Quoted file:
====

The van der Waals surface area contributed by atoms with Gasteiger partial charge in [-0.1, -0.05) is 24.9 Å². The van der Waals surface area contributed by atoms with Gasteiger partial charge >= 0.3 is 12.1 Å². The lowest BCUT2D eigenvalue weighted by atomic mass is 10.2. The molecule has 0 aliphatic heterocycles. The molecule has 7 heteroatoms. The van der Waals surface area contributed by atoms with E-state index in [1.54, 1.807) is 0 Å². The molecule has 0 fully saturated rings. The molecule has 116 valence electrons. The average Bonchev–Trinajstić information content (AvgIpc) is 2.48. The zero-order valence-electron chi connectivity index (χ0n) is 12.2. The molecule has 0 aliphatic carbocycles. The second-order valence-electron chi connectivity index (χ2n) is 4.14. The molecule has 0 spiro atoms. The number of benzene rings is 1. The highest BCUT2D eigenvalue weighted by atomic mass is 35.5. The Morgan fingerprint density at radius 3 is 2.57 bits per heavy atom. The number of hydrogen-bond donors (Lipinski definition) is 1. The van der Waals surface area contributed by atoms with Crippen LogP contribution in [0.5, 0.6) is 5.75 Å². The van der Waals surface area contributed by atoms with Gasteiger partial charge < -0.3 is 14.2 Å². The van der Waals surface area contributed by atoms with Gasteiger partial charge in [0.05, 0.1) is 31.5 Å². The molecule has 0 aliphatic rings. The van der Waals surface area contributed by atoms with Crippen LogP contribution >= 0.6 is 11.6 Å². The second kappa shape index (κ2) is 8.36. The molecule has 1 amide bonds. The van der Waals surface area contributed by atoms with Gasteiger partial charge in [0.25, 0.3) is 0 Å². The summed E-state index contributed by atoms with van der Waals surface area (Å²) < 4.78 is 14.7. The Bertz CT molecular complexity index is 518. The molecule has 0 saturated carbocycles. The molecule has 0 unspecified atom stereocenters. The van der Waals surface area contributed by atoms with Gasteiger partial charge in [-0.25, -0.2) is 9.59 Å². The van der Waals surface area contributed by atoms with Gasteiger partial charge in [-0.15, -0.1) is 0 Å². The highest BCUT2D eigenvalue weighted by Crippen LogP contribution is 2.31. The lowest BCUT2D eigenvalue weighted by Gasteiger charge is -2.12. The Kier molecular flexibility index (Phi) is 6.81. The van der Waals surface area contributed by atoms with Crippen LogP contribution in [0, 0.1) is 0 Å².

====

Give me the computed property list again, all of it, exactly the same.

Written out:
The van der Waals surface area contributed by atoms with Gasteiger partial charge in [-0.1, -0.05) is 24.9 Å². The van der Waals surface area contributed by atoms with Gasteiger partial charge >= 0.3 is 12.1 Å². The lowest BCUT2D eigenvalue weighted by atomic mass is 10.2. The molecule has 0 aliphatic heterocycles. The molecule has 7 heteroatoms. The van der Waals surface area contributed by atoms with E-state index in [1.54, 1.807) is 0 Å². The molecule has 0 fully saturated rings. The molecule has 116 valence electrons. The average Bonchev–Trinajstić information content (AvgIpc) is 2.48. The zero-order valence-electron chi connectivity index (χ0n) is 12.2. The molecule has 0 aliphatic carbocycles. The second-order valence-electron chi connectivity index (χ2n) is 4.14. The molecule has 0 spiro atoms. The number of benzene rings is 1. The highest BCUT2D eigenvalue weighted by atomic mass is 35.5. The Morgan fingerprint density at radius 3 is 2.57 bits per heavy atom. The number of hydrogen-bond donors (Lipinski definition) is 1. The van der Waals surface area contributed by atoms with Crippen LogP contribution in [0.5, 0.6) is 5.75 Å². The van der Waals surface area contributed by atoms with Gasteiger partial charge < -0.3 is 14.2 Å². The van der Waals surface area contributed by atoms with Gasteiger partial charge in [0.05, 0.1) is 31.5 Å². The molecule has 0 aliphatic rings. The van der Waals surface area contributed by atoms with Crippen LogP contribution >= 0.6 is 11.6 Å². The second kappa shape index (κ2) is 8.36. The molecule has 1 amide bonds. The van der Waals surface area contributed by atoms with Gasteiger partial charge in [0.25, 0.3) is 0 Å². The summed E-state index contributed by atoms with van der Waals surface area (Å²) < 4.78 is 14.7. The Bertz CT molecular complexity index is 518. The molecule has 0 saturated carbocycles. The molecule has 0 unspecified atom stereocenters. The van der Waals surface area contributed by atoms with Gasteiger partial charge in [-0.25, -0.2) is 9.59 Å². The van der Waals surface area contributed by atoms with Gasteiger partial charge in [-0.15, -0.1) is 0 Å². The highest BCUT2D eigenvalue weighted by Crippen LogP contribution is 2.31. The lowest BCUT2D eigenvalue weighted by Gasteiger charge is -2.12. The Kier molecular flexibility index (Phi) is 6.81. The van der Waals surface area contributed by atoms with Crippen LogP contribution in [0, 0.1) is 0 Å².